The Bruins are giving Matt Poitras every test available to them to see if the slick-passing 19-year-old is ready for a National Hockey League season.
The latest? He was in the B’s lineup in the second half of a back-to-back coupled with a plum assignment in what would be a top six centerman role. After playing in Monday’s game in Philadelphia, picking up a helper in the B’s only goal of the game, Poitras was set to get right back at it on Tuesday at the Garden against the Washington Capitals, this time playing on a line with Brad Marchand and Trent Frederic.
It seems like Poitras has at the very least earned a longer look-see. While the preseason is winding down and opening night is just a week away, coach Jim Montgomery said that the nine-game window in the regular season teams are allowed to test out players who aren’t eligible for the AHL like Poitras could be helpful, though he didn’t definitely say that’s the way the club is going.
Poitras certainly seems to have the talent to at least one day to play in the NHL, but Montgomery said that’s not the only consideration when keeping a teenager.
“We’ve seen the capabilities of what he can do, his creativity and the growth of his game,” said Montgomery. “The other component is the physical aspect of it. It’s a man’s league, compared to the junior league. He’s used to playing against people who are within two years of his age, so that’s the component, balancing those two to see first what’s the benefit for him as far as his confidence and him being able to be someone who can help the Bruins. Then also if he went back, how much more confident would he grow. There’s a lot of factors that go into it, but he’s done so well so far. That’s why we’re going him these opportunities, so that he’s in the picture.”
Poitras’ left wing for the night has been duly impressed by the kid, comparing him at one point to Toronto Maple Leaf star Mitch Marner with the way he’s smart on both sides of the puck and has great vision and poise with the puck.
“He’s a smart player,” said Marchand. “He definitely has had a really good camp so far. I played with him the other night and he sees the ice very well. He’s competitive, he’s not scared to go in the corners and to go in the tough areas. He’s definitely shown a lot of promise. He’s definitely had a great camp so far, but he’s got to keep it going. It’s going to be tough on him tonight, having a back-to-back with travel. It’s not going to be easy. Hopefully we can help him out, dig some pucks out for him and make it a little easier. But those are things you need to show you can do at the next, be consistent, even though you played a game the night before or you traveled or whatever. But he’s a great little player and he’s got a bright future ahead of him.”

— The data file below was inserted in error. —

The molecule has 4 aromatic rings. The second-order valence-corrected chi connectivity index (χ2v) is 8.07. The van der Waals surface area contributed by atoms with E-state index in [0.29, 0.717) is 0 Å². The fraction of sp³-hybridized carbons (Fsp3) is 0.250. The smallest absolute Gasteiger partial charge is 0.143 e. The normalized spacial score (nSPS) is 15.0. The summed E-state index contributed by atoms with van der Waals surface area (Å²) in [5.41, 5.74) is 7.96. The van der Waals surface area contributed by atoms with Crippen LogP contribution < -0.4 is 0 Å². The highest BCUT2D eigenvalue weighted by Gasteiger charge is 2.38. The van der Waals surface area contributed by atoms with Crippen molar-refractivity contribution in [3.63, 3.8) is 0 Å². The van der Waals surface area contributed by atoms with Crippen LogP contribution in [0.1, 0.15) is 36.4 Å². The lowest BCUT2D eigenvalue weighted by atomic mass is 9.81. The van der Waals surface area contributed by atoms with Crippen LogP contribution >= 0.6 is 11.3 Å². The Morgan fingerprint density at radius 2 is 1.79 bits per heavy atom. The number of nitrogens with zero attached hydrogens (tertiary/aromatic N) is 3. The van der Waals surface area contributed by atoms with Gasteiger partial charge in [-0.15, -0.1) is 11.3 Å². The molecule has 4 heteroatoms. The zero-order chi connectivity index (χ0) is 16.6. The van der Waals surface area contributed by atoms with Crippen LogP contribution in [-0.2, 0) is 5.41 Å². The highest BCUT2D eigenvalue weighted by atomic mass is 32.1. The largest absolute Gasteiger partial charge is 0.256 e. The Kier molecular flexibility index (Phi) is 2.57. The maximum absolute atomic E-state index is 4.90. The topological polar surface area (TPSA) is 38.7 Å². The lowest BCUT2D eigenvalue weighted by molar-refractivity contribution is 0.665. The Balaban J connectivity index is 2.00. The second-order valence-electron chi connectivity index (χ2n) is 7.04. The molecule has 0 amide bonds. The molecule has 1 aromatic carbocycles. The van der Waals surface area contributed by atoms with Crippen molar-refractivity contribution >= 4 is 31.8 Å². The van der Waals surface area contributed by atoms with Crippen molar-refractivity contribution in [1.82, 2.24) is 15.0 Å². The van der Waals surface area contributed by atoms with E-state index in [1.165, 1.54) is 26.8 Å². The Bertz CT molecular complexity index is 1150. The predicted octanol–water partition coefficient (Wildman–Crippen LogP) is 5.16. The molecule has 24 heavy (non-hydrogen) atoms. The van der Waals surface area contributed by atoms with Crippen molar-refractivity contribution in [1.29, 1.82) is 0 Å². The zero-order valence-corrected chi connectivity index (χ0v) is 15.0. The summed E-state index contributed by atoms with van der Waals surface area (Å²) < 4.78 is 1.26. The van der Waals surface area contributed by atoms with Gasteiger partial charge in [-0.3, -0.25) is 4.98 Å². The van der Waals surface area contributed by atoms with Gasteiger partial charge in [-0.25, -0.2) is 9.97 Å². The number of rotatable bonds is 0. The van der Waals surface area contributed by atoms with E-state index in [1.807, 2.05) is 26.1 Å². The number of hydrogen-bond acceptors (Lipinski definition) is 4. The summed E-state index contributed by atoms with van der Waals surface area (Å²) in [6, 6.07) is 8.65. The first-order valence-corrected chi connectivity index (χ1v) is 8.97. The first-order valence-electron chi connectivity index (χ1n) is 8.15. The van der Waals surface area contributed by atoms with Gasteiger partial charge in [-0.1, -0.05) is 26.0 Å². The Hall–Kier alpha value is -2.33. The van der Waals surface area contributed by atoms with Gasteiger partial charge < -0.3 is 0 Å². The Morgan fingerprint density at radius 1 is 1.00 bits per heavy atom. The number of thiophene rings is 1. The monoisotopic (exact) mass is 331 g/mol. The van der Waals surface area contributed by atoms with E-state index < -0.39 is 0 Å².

Having often played three games in three nights with his junior team in Guelph, Poitras wasn’t overly concerned with a fatigue factor heading into Tuesday’s game. And getting a few good games under his belt has given him a little bit of momentum as he tries to win a job.
“I feel pretty good on the ice, a lot more confident now that I’ve been here a lot longer and gotten to be on the ice with these better players more. So I’m just building a comfort level and being confident with the puck on the ice,” said Poitras.
While he’s listed at 5-foot-11, 170 pounds, his lack of heft has not kept him from fighting for pucks along the boards – and winning his share of them.
“For me, my games always been based around winning 50-50 battles, so I’ve never been scared to go in a corner with a bigger guy and I feel like I do a good job of coming out with the puck for the most part,” said Poitras. “I think just being able to do that it keeps plays alive in the offensive zone, which is where I want to play. It’s more fun down there.”
Poitras said he’s still learning the Bruins’ defensive system and that it’s much different from the aggressive one he played in Guelph. But, in one aspect, he has already proven to be a student of the game. In last Friday’s shootout loss to the Flyers, he won just five of 16 faceoffs. But in the return match on Monday ,he captured eight of 11.
“I just had to bear down a bit more,” said Poitras. “The first game against Philly, I think maybe I wasn’t prepared or I hadn’t taken that many draws. So before the game game on Monday, I took a few more draws and the second time around going against some of the same guys, I knew some of their tendencies and I tried to change up what I’m doing. And I win a couple draws.”
While much about his game is precocious, he couldn’t hide the fact that he’s still very much a kid when Marchand’s Marner comparison was brought up to him.
“That’s pretty cool. It’s a good compliment,” said Poitras, grinning ear-to-ear. “Yeah, that’s cool.”…
Montgomery did not give a glowing assessment on Fabian Lysell, the B’s first round pick two years ago.
“I think Lysell’s had moments where he’s been good, and he’s had moments where he’s struggled,” said Montgomery. “He’s drafted to be a skilled offensive player and, in order to be a skilled, offensive player, you’ve got to produce. And we haven’t seen the production yet.”
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